Understanding the culture of the parties you are negotiating with is vital in order to establish a successful business relationship.Agree? Disagree?
With increasing globalization, cultural intelligence becomes ever more crucial to global business success. We covered this issue extensively eight years ago with, "Are You Ready? Take the Global IQ Test To Find Out (available for download here)" -- here's tip No. 3:
3). Are you adaptable, do you take risks, and can you be innovative?Back to cultural intelligence. According to Miller's article, David Livermore, executive director of the Global Learning Center in Grand Rapids, Mich., and author of "Leading with Cultural Intelligence: The New Secret to Success," has fresh insights to share on the topic. I have not read his recently published book so I cannot comment on its content.
Adaptability means that if you don’t know how different markets operate, you find out—fast. You stay sensitive to the cultural values of other countries. And if things appear one way today and another tomorrow, you shift gears and work with conditions as you find them. Creating your strategy on your feet is the only way to do global business.
The more you risk, the greater your chances for success or failure, but either way you’re pushing your limits and extending your reach. There comes a point in every initiative when you must recognize the risks and move forward anyway. Remember, you learn the most from failure, so take what chances you can afford.
Keeping the mind fresh, fertile, and open to new perspectives—the prerequisites of innovation—is a must if you want to effectively conduct business worldwide. There are endless ways of opening your mind that you can get to work on right now. View as many Web sites as possible. For example, check out www.ImprovEdge.com, which uses the techniques of improvisational theater to help executives learn to think fast, react to sudden changes, and build truly effective teams.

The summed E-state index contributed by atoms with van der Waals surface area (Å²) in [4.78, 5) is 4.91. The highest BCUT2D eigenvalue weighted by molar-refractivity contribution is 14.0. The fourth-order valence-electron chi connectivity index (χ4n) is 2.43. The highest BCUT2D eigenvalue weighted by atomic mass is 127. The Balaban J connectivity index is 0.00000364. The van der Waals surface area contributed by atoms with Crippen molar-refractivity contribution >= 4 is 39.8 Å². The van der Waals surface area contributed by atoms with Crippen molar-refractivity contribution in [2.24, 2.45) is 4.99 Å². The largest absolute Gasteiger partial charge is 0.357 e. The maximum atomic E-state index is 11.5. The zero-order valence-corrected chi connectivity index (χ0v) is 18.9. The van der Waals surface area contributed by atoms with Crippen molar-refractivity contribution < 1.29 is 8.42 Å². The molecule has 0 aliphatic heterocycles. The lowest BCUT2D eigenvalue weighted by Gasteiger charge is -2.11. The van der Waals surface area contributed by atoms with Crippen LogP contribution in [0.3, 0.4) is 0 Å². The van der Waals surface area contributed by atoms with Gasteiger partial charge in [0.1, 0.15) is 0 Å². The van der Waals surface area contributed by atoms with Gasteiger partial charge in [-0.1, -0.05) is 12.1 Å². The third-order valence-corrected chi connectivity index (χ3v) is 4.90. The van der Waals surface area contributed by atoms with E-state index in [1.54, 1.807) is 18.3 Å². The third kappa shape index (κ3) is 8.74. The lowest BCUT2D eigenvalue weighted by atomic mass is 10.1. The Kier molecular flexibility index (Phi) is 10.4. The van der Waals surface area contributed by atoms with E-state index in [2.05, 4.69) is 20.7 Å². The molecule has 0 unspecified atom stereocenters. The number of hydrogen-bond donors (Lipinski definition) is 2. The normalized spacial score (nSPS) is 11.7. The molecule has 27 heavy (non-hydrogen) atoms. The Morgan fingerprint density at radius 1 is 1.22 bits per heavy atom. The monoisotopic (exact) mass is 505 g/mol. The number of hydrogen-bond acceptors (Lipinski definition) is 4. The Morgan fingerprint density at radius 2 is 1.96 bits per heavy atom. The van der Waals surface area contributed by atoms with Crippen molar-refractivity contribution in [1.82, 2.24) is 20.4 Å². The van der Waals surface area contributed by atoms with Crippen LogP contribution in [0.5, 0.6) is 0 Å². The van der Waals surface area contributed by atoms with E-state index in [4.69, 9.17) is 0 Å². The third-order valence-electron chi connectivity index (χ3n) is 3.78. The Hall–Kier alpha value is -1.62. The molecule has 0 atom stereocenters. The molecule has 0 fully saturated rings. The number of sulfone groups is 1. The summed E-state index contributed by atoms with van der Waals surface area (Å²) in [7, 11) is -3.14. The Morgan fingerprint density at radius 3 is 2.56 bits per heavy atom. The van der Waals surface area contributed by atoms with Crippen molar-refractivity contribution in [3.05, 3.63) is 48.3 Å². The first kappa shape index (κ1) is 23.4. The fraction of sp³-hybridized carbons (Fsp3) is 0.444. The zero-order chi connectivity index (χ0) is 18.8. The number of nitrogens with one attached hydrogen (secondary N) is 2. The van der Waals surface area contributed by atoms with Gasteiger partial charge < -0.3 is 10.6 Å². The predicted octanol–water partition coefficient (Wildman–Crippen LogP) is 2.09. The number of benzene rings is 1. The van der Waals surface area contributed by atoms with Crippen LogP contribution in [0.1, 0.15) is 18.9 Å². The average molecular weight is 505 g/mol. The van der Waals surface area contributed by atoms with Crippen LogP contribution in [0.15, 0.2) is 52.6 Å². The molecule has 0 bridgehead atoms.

Beyond surfing the Internet, take long walks in unfamiliar neighborhoods. See foreign films. Meet people in other professions. Join social groups that attract members of other nationalities. Don’t withdraw when confronted with cultural differences—hang in there and ask yourself why you feel the way you do. This is real learning. Give yourself a chance to discover your own unexamined values and assumptions and you will find it a lot easier to accept others’ unfamiliar approaches!
©2001 Laurel Delaney. All rights reserved.
However, I have read Silvia Cambie's and Yang-May Ooi's new book, "International Communications Strategy: Developments in cross-cultural communications, PR and social media" which examines the cross-cultural challenges facing the communication industry and offers experienced advice.
Whether derived from an article, book or experience, one cannot emphasize enough the importance of cultural competence in the world of business.